Geriatric Diet for Pets

Getting old isn’t fun for anyone unless you’re nine. The same goes for your pets; with old age; like humans, animals face health risks as they enter older ages. Animals battle with severe issues like arthritis, diabetes, cosmetic aging, etc. This post will talk about some of the suggested geriatric dietary options to ease this process.

Diet For Senior Dogs

Talking about dogs initially, senior dogs need a wholesome diet that is lesser in calories, higher in fiber and has adequate protein and fat.

For dogs with lower kidney functionality, it is advised to cut down on the protein intake so that it is not a strain during digestion. Arthritis in dogs is seen according to the breeds, some breeds are prone to it, and some suffer from it due to high calcium deposits causing higher bone density.

For these scenarios, vitamin and nutrient supplements are an excellent idea for facilitating more effortless movement in their joints. Now, coming to the fat intake, needless to say as in humans if your dog has been diagnosed as diabetic, then reduce the fat intake. Otherwise, it is very intuitive; if you notice your dog shedding weight, it is advised to spike the fat content in their diet to regain it and maintain a healthy body mass index.


Another common issue with an aging dog arises when it comes to their dental health. Many senior dogs find it very hard to chew through regular kibble food; the typical home remedy in this scenario would be to increase the probiotic intake through yogurt or tempeh. The probiotic bacteria in these foods help improve health and hygiene, removing the harmful microbes that may be infecting your dog’s oral health.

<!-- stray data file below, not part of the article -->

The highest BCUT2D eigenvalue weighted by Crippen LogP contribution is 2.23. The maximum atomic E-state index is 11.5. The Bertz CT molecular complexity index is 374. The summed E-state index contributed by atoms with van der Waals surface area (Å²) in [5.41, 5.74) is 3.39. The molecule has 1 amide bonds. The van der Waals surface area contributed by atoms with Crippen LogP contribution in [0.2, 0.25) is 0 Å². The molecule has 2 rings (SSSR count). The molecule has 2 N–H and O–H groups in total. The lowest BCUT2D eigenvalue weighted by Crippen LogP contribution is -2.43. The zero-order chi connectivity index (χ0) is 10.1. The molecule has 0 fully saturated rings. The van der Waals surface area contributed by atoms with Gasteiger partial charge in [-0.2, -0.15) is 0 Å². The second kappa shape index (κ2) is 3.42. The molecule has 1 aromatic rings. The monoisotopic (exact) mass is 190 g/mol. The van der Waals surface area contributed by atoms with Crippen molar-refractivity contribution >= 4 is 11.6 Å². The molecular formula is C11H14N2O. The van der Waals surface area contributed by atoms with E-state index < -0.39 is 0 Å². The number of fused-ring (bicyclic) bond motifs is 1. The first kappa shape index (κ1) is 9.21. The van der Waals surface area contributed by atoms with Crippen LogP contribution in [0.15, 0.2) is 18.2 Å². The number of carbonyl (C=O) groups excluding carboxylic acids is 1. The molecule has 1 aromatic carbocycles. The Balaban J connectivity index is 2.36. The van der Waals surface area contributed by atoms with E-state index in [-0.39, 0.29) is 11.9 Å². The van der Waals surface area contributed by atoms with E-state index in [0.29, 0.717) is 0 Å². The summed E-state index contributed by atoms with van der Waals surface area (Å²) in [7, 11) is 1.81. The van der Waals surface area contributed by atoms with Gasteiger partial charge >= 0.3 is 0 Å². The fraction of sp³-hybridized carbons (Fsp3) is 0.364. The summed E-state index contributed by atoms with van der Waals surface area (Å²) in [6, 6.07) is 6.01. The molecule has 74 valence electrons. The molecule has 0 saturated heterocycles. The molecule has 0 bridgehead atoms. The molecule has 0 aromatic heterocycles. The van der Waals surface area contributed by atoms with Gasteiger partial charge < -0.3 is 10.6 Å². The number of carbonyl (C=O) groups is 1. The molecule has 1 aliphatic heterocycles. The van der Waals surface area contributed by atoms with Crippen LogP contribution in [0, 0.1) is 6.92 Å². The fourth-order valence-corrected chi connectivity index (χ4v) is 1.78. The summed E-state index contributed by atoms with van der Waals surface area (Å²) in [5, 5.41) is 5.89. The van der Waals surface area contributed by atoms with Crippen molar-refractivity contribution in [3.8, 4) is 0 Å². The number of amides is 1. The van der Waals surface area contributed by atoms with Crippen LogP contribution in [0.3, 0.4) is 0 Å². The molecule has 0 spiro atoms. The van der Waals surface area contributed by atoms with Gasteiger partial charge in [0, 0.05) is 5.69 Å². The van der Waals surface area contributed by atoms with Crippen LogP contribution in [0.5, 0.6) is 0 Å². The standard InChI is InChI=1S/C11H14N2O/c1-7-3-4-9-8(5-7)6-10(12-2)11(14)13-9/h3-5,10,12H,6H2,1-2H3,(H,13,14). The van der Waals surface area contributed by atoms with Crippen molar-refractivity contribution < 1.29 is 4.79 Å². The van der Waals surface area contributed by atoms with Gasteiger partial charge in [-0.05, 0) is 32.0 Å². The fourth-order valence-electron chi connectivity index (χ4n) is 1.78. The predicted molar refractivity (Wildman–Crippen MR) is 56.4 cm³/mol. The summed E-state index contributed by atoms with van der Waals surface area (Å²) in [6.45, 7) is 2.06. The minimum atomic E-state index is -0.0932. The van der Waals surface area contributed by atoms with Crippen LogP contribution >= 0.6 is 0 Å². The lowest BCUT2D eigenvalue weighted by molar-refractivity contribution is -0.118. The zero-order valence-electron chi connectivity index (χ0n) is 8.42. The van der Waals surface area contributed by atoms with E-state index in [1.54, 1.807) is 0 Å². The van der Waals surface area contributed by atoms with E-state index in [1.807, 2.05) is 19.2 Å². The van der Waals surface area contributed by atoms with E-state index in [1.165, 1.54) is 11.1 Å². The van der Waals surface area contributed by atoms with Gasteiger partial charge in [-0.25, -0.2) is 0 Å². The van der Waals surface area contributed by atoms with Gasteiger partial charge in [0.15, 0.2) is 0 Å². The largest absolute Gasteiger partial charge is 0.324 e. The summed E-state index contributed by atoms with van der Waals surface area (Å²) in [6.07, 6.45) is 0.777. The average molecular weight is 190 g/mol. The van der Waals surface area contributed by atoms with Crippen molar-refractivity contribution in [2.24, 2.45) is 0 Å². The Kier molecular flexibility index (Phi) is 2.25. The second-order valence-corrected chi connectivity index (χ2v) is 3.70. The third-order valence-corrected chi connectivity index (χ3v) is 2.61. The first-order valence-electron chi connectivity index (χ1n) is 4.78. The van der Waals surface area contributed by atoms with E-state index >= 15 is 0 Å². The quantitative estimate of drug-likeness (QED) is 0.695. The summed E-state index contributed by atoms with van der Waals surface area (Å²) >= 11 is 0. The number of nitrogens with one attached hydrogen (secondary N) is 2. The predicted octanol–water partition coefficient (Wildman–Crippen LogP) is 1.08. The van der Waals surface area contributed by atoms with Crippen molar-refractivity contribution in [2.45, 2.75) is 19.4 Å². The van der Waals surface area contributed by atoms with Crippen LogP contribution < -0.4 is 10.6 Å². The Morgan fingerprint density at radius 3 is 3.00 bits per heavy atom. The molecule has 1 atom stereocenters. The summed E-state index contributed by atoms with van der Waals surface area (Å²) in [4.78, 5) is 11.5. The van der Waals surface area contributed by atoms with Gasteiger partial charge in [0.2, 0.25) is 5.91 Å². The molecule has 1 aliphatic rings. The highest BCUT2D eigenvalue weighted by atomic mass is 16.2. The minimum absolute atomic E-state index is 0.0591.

We all know how a healthy mind is a healthy body; the same goes for your dog. Older dogs like humans tend to have a slower mind leading to lousy memory and other common issues. The natural remedy for these situations would be to introduce small dosages of palm oil and coconut oil.

If you’re keen on feeding them vegetables, then carrots are your best option as they contain beta-carotene, which is very stabilizing for the brain. In a situation where your dog refuses to eat most of the time, it is because their sensory receptors are less functional, and therefore, the food you serve to them should be more palatable so that they are more likely to eat it.

Diet For Senior Cats

As cats age, they give very evident indications; they tend to sleep more, are no more as dynamic as they used to be, the effects of aging in cats are also seen on their fur, it tends to become dull and turns slightly white. Since most cats are carnivorous, their primary dietary resource should be from fish and other meat forms. Feeding them fish is essential as it provides them with amino acids, this helps them make nutrients that their body cannot on its own. The same rules for BMI apply for cats(; however, to improve coat health and nutritional functioning, given that fats act as soluble mediums for specific vitamins in the body, seed oils are the go-to. The hemp seed oil has proven to be an excellent nutritional supplement for cats. It helps their coat and makes it silkier and reduces aging indications like whitening or paling. Carbohydrates in small quantities are known to provide cats with higher energy cutting down on their need to sleep throughout the day, making more time for you to play with them!


To improve oral health in cats, milk is the solution. Milk contains necessary nutrients like calcium and zinc, which helps in building buccal strength. When it comes to cats, the scenario is similar to dogs. They may choose not to eat due to lowered sensory functionality, which can be avoided by making the food more palatable.

An important note for any pet parent before referring to any nutritional guide for their aging fluffies would be to get a regular health check for their pets to identify any diseases or abnormalities in their body. Accordingly, dietary implementations can be made.

Maintaining a healthy diet at the end of it all ensures more time for you to engage with them and lesser issues inflicted by natural aging.

(Disclaimer: This is purely informational article, please consult with a vet before making any changes to your pet’s diet.)